Revolution: Chained Heat

Miles: "It's, like, one day into this trip and you're already a pain in the ass."

I have to agree with Miles. Charlie was indeed a huge pain in the ass.

There was a general "killing lots of people" theme. Miles had two massive fight scenes in the first ten minutes, there was death scattered throughout, and the episode ended with another big, bloody swordfight with guns. Uncle and niece argued, separated, came back together, and finally bonded over killing people. I guess that's better than where I thought they were going with Charlie, when she (1) ran away and (2) promptly sprained her ankle. Thankfully, she was just craftily tricking Nate, whose function in this show is apparently just to stalk Charlie. Did Charlie wimp out and let Nate go? I bet she did.

We got an Elizabeth Mitchell flashback, with the Mathesons preparing to walk out of the city after the blackout. Rachel killed a man in cold blood for threatening little Charlie, after Ben couldn't pull the trigger. The flashbacks were followed by the welcome news that Rachel is alive, after all, and a prisoner of General Monroe's. (For how long? The kids grew up believing she was dead. It couldn't be fifteen years, could it? Did the Mathesons get separated on their way out of the city?)

In keeping with our general "killing people" theme, Captain Neville killed a civilian in the first ten minutes of the episode, too. The guy had a secret American flag, and I'm sorry, but that just made me groan. Especially when they introduced Sergeant Strausser of the Nazi name (David Meunier from Justified) as Monroe's official torturer, and General Monroe showed up dressed like a member of the SS, but without the eagles and swastikas. Monroe is holding Rachel because he wants... information. Information. Information. (Did I mention I reviewed The Prisoner last spring?)

Along with the flashback to Rachel shooting the hungry man, the character stuff with Captain Neville was a highlight of the episode for me. Neville was just so evil to the civilian. But then he was so kind when he was helping his dying soldier to die a little faster and less painfully; it made Danny cry just to watch it. (Danny also showed some courage, telling Neville to his face that he's a murderer and a psychopath who tells himself he's doing the right thing. Although perhaps Danny would have been wiser to keep his mouth shut.)

Maggie and Aaron left behind was somewhat amusing because they felt so awkward together. I liked the little poignant moment when Maggie revealed that she kept the pink iPhone in her backpack because it contained the only existing photos of her kids, even though she couldn't see them. He countered by showing her his secret Holy Grail Egg Thingy, and now they're off to find Grace Beaumont. Who is about to confront someone named Randall, who was carrying his own Holy Grail egg... and a cattle prod?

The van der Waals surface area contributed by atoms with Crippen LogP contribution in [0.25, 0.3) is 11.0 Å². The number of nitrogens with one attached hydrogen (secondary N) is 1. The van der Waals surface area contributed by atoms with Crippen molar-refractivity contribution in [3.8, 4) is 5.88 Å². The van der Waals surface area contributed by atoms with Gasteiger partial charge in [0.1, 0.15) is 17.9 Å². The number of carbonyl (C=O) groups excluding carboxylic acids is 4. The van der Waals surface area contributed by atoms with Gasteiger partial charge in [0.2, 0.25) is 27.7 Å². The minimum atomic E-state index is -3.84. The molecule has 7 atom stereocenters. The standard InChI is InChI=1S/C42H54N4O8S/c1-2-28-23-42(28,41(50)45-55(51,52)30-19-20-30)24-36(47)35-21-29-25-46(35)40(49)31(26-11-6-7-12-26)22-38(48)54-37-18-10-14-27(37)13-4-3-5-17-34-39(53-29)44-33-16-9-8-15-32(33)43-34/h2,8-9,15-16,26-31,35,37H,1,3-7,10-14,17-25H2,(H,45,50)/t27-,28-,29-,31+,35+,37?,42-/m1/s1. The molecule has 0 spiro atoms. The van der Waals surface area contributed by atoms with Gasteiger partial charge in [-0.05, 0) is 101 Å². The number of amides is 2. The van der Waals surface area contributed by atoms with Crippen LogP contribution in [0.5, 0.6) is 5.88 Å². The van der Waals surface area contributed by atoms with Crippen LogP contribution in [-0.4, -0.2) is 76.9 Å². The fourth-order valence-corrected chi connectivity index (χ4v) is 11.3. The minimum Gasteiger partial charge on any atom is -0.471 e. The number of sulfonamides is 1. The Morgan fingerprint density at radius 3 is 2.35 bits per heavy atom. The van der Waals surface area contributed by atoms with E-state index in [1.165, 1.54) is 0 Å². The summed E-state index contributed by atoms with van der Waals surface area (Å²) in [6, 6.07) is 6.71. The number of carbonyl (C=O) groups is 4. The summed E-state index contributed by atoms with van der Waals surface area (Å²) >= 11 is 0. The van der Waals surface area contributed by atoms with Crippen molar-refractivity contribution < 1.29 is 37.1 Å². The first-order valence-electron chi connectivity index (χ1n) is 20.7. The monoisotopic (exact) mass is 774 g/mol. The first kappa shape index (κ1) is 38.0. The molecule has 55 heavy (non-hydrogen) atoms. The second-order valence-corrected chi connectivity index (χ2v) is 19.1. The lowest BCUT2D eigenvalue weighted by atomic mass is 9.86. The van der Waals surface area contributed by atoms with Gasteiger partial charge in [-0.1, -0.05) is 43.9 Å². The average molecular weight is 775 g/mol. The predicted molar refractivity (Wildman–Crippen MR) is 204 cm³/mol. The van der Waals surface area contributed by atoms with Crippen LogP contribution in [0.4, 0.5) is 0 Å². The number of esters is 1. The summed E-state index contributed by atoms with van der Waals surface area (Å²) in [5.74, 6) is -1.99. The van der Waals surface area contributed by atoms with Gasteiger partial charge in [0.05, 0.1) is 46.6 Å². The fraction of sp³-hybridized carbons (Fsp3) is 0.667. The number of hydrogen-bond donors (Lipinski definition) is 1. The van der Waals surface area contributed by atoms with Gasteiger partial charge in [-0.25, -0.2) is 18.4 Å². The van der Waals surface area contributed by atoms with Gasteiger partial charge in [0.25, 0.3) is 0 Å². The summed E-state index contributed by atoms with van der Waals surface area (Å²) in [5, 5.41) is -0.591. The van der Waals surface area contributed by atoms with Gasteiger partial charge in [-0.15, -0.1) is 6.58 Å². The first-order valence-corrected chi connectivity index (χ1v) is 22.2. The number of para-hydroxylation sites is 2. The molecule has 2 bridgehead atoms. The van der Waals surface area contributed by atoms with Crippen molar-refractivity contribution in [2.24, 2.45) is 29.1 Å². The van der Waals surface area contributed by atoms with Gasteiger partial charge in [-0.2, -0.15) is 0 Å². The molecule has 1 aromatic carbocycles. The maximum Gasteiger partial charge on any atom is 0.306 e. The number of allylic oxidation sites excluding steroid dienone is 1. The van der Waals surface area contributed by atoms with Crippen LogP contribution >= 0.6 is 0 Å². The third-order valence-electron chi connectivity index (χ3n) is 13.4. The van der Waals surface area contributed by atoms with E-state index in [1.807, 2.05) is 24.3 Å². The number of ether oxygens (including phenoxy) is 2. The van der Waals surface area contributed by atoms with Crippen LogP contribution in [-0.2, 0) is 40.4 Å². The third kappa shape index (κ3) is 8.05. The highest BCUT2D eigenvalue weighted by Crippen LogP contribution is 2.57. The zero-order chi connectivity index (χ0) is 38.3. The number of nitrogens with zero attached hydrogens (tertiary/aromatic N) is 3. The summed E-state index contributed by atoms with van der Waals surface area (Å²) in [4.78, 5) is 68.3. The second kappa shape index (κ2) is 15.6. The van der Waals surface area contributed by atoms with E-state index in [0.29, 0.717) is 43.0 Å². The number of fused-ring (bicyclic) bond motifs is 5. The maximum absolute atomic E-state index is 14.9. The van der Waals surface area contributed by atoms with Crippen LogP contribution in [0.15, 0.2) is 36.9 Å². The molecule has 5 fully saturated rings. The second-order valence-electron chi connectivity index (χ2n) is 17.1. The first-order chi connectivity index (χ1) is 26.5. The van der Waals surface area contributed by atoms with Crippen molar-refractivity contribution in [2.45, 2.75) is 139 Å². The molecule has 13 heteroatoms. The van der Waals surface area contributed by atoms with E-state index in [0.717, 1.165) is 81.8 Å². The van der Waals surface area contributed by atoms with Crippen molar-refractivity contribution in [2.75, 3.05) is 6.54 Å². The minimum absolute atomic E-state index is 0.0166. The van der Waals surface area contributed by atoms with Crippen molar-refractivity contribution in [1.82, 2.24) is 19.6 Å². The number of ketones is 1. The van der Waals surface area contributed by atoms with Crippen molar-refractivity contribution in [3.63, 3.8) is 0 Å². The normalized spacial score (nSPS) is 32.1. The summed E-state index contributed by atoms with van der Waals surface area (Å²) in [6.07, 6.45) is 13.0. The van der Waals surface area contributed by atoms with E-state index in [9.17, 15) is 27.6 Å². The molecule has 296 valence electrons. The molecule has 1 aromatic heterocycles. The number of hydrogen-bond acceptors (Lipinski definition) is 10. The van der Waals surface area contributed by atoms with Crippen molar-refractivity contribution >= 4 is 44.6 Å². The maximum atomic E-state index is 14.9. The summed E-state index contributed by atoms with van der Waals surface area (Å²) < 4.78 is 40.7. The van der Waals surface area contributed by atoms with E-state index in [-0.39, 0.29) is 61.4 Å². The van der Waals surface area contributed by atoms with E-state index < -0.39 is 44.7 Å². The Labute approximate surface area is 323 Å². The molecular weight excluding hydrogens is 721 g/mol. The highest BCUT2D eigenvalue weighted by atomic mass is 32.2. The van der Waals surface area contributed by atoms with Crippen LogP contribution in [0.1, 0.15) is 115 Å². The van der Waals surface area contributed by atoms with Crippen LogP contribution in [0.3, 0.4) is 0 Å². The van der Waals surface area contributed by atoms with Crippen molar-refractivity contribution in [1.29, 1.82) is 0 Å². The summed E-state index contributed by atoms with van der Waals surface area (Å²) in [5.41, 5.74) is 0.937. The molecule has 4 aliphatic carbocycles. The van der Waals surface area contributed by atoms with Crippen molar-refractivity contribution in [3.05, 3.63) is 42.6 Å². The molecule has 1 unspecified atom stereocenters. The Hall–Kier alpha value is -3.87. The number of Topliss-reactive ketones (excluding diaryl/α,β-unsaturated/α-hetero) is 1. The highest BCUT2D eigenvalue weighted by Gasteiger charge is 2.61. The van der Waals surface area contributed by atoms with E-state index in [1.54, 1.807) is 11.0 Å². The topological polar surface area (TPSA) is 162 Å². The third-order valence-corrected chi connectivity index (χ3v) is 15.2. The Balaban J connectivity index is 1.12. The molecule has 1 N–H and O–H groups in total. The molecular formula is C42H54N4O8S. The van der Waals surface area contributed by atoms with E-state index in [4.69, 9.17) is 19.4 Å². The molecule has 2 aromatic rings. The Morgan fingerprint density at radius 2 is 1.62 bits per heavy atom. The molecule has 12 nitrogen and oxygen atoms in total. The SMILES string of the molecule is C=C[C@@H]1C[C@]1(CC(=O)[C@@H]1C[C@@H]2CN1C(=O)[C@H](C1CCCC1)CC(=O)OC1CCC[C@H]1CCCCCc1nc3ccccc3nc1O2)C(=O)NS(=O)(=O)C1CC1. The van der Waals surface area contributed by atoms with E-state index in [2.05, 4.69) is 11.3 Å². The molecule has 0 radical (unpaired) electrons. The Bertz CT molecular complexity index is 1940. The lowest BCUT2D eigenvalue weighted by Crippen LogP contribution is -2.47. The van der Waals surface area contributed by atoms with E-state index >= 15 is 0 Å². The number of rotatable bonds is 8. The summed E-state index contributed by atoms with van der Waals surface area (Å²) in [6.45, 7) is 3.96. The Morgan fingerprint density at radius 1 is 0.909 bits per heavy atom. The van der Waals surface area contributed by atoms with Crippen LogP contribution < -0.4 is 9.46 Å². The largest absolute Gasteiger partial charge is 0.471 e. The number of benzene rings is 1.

The iPhone was sort of sweet, but the best dead-technology image was the prisoners hauling the helicopter, sort of like the modern day version of galley slaves. Nora, new character, infiltrator who got arrested on purpose because she wanted to steal a sniper rifle for the Resistance... well, she could be cool. Hard to tell just yet.

(Miles and Nora did kind of ignore the fate of those thirty slaves. I was with Charlie on that one.)

So I want to like this show. I am still really loving how it looks, with the artifacts of civilization partially buried under the rampant greenery. But I'm not warming enough to Charlie and Miles. Oh, well. It's early yet. I really shouldn't be wishing they had written the show around Elizabeth Mitchell and Giancarlo Esposito, should I?

Other stuff:

-- The new saga sell was accompanied by rather cool stop motion.

-- Members of the Resistance have secret American flag tatts, and members of the Monroe Militia have brands. Absolutely no one can get away with an undercover mission, can they?

-- Neville has a wife named Julia. And awesome sunglasses.

-- In the flashback, Rachel put Charlie in charge of Danny, which made me flash on Dean and Sam.

-- The Baltimore Act apparently established the death penalty for owning a gun if you're not in the militia. This series is starting to feel like a fantasy written by the NRA.

Quotes:

Dad: "There's no more fire trucks, sweetheart."

(The Matheson group passes a man on a crazy tirade at the market.)
Aaron: "Great. They're having a sale on heroin."

Charlie: "Where are you going?"
Miles: "This little place called 'shut up and stay here'."

Not quite what I'd hoped for. In fact, I found this episode difficult to review, which didn't make me happy. Two out of four pink iPhones,

Billie
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Billie Doux loves good television and spends way too much time writing about it.

7 comments:

ChrisB said...

In the flashback, Rachel put Charlie in charge of Danny, which made me flash on Dean and Sam.